The hills were mint flavored during the time of our visit. They were covered with green grass that will eventually turn brown during dry season, hence they will look like chocolates come summer.
There are more than 1,200 cone-shaped hills scattered throughout 3 municipalities. I remember the legends of how the chocolate hills emerged: one version is that of two giants who fought and threw stones and mud against each other, thus the hills were formed; another version is a little romantic, telling that a young giant fell in love with a mortal who died in the palm of the giant’s hands and his tears that fell turned into hills. But a more believable theory is that they are the weathered formations of a kind of marine limestone on top of an impermeable layer of clay.
However way they were formed, they are truly a nature’s splendor, and it is in the Philippines, our Philippines!
Bohol is also famous for being home of one of the world’s smallest and cutest primate, the tarsiers!
Tarsier Quick Facts: They measure just a little smaller than size of my tiny hand. Their eyes are bigger than their brains. They cannot move their eyes so they turn their head 180 degrees. Their tails are longer than their body, which they use for balancing. They eat insects and cling on small shafts of trees. They sleep just like that, clinging on trees, very cute to look at.
Adorable they may be, but please resist the itch of touching them because they are solitary animals and they value their privacy a lot. They commit suicide by banging their heads against the tree when they get stressed and traumatized.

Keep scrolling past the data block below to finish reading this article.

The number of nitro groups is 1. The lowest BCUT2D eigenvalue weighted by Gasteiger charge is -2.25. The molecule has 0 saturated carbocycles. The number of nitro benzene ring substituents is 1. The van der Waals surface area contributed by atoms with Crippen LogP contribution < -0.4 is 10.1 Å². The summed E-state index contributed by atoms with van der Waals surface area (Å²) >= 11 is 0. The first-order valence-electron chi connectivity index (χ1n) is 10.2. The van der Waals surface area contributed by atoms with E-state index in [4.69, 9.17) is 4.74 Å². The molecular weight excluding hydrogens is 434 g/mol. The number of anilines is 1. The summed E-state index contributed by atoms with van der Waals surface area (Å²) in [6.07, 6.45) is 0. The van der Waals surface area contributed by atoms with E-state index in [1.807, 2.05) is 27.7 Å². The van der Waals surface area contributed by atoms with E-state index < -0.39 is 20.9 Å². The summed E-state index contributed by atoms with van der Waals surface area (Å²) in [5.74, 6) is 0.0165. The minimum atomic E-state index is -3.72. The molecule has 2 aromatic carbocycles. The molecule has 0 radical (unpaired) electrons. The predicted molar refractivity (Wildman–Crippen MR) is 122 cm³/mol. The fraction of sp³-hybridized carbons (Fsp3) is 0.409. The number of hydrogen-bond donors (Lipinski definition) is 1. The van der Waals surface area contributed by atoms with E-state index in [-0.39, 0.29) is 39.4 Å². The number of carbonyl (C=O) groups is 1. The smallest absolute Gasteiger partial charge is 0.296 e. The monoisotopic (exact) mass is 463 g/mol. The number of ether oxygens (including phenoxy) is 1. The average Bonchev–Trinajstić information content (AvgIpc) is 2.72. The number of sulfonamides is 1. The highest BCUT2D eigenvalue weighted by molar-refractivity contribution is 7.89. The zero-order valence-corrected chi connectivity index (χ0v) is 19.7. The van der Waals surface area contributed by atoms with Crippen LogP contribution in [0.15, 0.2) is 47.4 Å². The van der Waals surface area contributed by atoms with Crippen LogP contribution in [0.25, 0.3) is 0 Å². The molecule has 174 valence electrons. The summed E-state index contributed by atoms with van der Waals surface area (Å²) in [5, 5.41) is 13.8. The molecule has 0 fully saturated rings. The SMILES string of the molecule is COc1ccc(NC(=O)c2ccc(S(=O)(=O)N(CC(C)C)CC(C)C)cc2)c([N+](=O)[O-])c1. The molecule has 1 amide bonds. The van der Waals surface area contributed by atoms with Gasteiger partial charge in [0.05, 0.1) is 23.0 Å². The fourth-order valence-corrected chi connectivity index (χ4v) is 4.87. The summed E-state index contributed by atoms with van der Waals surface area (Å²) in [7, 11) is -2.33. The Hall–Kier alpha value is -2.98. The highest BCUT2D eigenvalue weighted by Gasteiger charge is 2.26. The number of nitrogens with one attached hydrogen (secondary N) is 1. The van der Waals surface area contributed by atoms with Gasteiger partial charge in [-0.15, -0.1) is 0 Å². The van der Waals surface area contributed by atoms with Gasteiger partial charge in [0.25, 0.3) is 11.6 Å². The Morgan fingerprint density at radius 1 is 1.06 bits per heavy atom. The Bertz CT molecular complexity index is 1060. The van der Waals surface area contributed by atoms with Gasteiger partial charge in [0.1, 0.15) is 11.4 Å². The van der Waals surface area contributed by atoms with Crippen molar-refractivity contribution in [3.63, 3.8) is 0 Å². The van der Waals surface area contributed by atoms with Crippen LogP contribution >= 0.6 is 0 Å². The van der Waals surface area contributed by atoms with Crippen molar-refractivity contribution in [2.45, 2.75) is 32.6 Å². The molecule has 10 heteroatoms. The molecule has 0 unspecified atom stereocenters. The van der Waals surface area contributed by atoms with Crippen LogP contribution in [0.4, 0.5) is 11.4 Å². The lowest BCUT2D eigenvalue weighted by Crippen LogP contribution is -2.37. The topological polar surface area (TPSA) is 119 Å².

A cool breeze will touch your face as you pass through the man-made forest in Bilar, Bohol. It is a two-kilometer stretch of densely planted Mahogany trees located in the border of Loboc and Bilar towns. This is one tree-planting project that worked, I must say. I was able to capture the sun peeking through the leaves of these tall and proud trees.
Of course we did not miss our chance to experience a truly Pinoy-style cruise in Loboc River. The cruise comes with a buffet lunch/dinner and a stop by at a floating kubo where we experienced an instant Pinoy fiesta.
The fun part of the cruise was we were serenaded by a banduria and invited to dance tinikling with Boholanos in traditional Filipino clothes.
We also did a side trip to a bamboo hanging bridge, at the end of the bridge is where souvenirs and pasalubong are priced the lowest. 🙂
Spell grandeur when you see the century old churches of Bohol!
Baclayon church is one of the more than 40 churches in Bohol. Baclayon Church is one of the oldest churches in the country. It is made of coral stones taken from the sea, cut into square blocks and piled on to each other.
Next to the church is a museum that houses centuries-old relics, artifacts and antiques, dating back to the 16th century. They are priceless! Some of them are made of ivory, gold, embroidered with gold, and really old; there were also music books which pages are made of carabao skin.
On the island of Panglao, another beautiful church is the church of our Lady of the Assumption in Dauis or simply Dauis Church.
The beauty of its architecture is complemented by the remarkable paintings on its ceilings.
We were lucky to witness a wedding when we visited Dauis Church. How beautiful it is to hold a wedding in an old church. I think old churches add nice drama to wedding photos. 🙂